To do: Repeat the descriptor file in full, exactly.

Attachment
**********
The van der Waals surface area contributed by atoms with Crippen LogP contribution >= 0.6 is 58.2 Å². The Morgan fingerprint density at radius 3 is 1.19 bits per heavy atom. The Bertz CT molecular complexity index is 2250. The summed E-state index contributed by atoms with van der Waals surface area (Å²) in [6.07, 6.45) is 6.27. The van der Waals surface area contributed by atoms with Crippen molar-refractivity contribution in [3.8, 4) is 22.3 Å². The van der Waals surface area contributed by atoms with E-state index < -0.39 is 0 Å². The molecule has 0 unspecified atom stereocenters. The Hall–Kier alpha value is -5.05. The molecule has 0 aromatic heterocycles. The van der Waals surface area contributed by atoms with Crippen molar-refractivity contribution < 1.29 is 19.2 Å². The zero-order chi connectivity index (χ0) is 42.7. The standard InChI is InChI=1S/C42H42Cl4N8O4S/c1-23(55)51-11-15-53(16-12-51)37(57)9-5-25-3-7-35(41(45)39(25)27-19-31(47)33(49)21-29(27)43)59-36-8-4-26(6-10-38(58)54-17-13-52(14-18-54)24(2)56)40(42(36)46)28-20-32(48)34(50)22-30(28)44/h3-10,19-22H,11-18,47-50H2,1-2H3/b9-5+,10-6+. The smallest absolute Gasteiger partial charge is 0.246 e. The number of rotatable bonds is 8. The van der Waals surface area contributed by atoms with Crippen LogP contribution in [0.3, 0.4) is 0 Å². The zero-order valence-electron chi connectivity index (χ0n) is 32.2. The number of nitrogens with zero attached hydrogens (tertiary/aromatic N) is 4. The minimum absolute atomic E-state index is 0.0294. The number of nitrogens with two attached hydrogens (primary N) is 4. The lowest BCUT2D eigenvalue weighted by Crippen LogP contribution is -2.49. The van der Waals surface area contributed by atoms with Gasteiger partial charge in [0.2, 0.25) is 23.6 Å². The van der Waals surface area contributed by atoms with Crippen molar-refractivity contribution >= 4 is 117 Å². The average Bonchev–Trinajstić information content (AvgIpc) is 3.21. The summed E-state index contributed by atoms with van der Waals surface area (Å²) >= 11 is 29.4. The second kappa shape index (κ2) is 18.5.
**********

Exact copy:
The van der Waals surface area contributed by atoms with Crippen LogP contribution >= 0.6 is 58.2 Å². The Morgan fingerprint density at radius 3 is 1.19 bits per heavy atom. The Bertz CT molecular complexity index is 2250. The summed E-state index contributed by atoms with van der Waals surface area (Å²) in [6.07, 6.45) is 6.27. The van der Waals surface area contributed by atoms with Crippen molar-refractivity contribution in [3.8, 4) is 22.3 Å². The van der Waals surface area contributed by atoms with E-state index < -0.39 is 0 Å². The molecule has 0 unspecified atom stereocenters. The Hall–Kier alpha value is -5.05. The molecule has 0 aromatic heterocycles. The van der Waals surface area contributed by atoms with Crippen molar-refractivity contribution < 1.29 is 19.2 Å². The zero-order chi connectivity index (χ0) is 42.7. The standard InChI is InChI=1S/C42H42Cl4N8O4S/c1-23(55)51-11-15-53(16-12-51)37(57)9-5-25-3-7-35(41(45)39(25)27-19-31(47)33(49)21-29(27)43)59-36-8-4-26(6-10-38(58)54-17-13-52(14-18-54)24(2)56)40(42(36)46)28-20-32(48)34(50)22-30(28)44/h3-10,19-22H,11-18,47-50H2,1-2H3/b9-5+,10-6+. The smallest absolute Gasteiger partial charge is 0.246 e. The number of rotatable bonds is 8. The van der Waals surface area contributed by atoms with Crippen LogP contribution in [0.3, 0.4) is 0 Å². The zero-order valence-electron chi connectivity index (χ0n) is 32.2. The number of nitrogens with zero attached hydrogens (tertiary/aromatic N) is 4. The minimum absolute atomic E-state index is 0.0294. The number of nitrogens with two attached hydrogens (primary N) is 4. The lowest BCUT2D eigenvalue weighted by Crippen LogP contribution is -2.49. The van der Waals surface area contributed by atoms with Gasteiger partial charge in [0.2, 0.25) is 23.6 Å². The van der Waals surface area contributed by atoms with Crippen molar-refractivity contribution >= 4 is 117 Å². The average Bonchev–Trinajstić information content (AvgIpc) is 3.21. The summed E-state index contributed by atoms with van der Waals surface area (Å²) >= 11 is 29.4. The second kappa shape index (κ2) is 18.5.